• Charlotte says:

      Hi Cheryl,
      Glad to hear you made the leap from veggie to vegan, I hope my blog can be of use to you.

      I did get a reply from Asda, it seems they don’t really understand the difference between vegetarian and vegan, here is the post I wrote on their response.

      I currently use pretty much 100% method products, they are becoming more easily available – they are stocked in Tesco now, which is useful.

      Thank you for visiting my blog, see you around.

  2. Marek says:


    I am in the quest of finding “appropriate” cleaning/cosmetic solutions. I am not vegan but I am trying to avoid animal products as much as possible. So my motivation is slightly different to yours. For me the most important factor is if the product is sustainable through whole of its life cycle. Unfortunately I have found that the most of the so called “ecofriendly” product are no really that. Buying something that is labelled as not tested on animals and/or is from sustainable raw materials doesn’t mean that animals are not suffering. In fact most of the plant derived cleaning chemicals are made from various crops that are grown in third world countries. Due to increasing demand for green chemicals these crops are often expanded by logging the rain forests. I don’t think I have to explain how many species are in the verge of the extinction because of this. My point is that being “green” in today’s world doesn’t mean that in the end you are doing much of the difference globally. You may think of yourself better, you may pollute less your environment but do you know if you are not making harm to some habitats in other part of the world? I think that being ecological (vegan etc) unfortunately need more understanding than reading label in the supermarket. The other thing is how safe are these product really are? Label doesn’t tell you what exactly is in the product, but this is another story…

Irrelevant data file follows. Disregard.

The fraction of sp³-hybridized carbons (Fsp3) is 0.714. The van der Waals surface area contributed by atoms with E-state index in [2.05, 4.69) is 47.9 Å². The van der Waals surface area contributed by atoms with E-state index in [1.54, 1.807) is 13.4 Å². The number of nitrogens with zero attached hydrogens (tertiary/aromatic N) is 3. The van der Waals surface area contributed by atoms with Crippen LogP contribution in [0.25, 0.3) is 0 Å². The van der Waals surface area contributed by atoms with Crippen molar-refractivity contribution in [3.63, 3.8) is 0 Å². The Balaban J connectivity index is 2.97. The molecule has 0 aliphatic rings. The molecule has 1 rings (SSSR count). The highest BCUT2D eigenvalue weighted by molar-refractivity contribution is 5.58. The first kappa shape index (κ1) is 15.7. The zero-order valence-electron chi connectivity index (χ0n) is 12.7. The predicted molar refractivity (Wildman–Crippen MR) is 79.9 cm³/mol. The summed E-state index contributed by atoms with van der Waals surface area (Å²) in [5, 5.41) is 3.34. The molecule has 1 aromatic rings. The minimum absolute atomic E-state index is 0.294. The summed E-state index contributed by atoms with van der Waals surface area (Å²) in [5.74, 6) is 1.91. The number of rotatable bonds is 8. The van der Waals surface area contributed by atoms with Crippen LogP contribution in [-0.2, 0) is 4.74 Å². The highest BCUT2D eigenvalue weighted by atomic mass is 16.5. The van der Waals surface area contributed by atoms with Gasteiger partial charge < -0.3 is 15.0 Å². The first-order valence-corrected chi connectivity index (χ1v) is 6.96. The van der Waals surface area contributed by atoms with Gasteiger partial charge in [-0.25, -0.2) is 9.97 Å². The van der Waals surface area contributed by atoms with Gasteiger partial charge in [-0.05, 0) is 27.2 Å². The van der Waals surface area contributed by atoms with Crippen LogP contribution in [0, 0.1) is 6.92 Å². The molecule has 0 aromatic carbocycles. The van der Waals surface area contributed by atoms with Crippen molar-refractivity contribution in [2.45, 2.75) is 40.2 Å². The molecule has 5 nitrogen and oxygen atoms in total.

At the moment I am unable to find any product that that is really ecofriendly…

    • Charlotte says:

      Hi Marek,
      I am pleased to hear you are searching for cruelty free and sustainable products. I hope my site can be of some use to you.
      Being Vegan in itself isn’t eco-friendly by default – it can be very eco-unfriendly, if we choose to eat/ use products that increase deforestation, require shipping- increasing CO2 emissions etc.
      I care very much about the environment and consider the impact my everyday choices have on the planet. I am by no means perfect, but I do my best to make the right choices, based on the information I can find out about companies and their ethics. Just a label saying not tested on animals, means nothing. The ethical consumer is a very useful guide for making decisions on products to buy based on their impact on the environment, people and animals.
      I am currently looking into Ecozone cleaning products, a post coming soon. Thank you for commenting.

  3. Lisa says:

    I know this is a year old but i’ve just come across it and thought i’d reply. Regarding ASDA and their own brands being vegan,BUAV and non animal testing etc. They subscribe to FRAME, who personally i do not rate! At the moment i am emailing FRAME regarding their policies, here is one of them,

    ‘We teach animal scientists better techniques so that they use fewer animals in their research.’

    Now this company says its against animal testing, they also say that, ‘ they understand that immediate abolishment can not be achieved’

    now i do not understand this and can not agree with this when PETA and BUAV’S policies are DO NOT TEST.
    I emailed FRAME and recieved back a long email with them stating all what theyv’e done blah blah….. So i think that FRAME and the compaines who subscribe to FRAME are copping out really, its just a safety net for when they do test.

    Dissapointed with ASDA i must say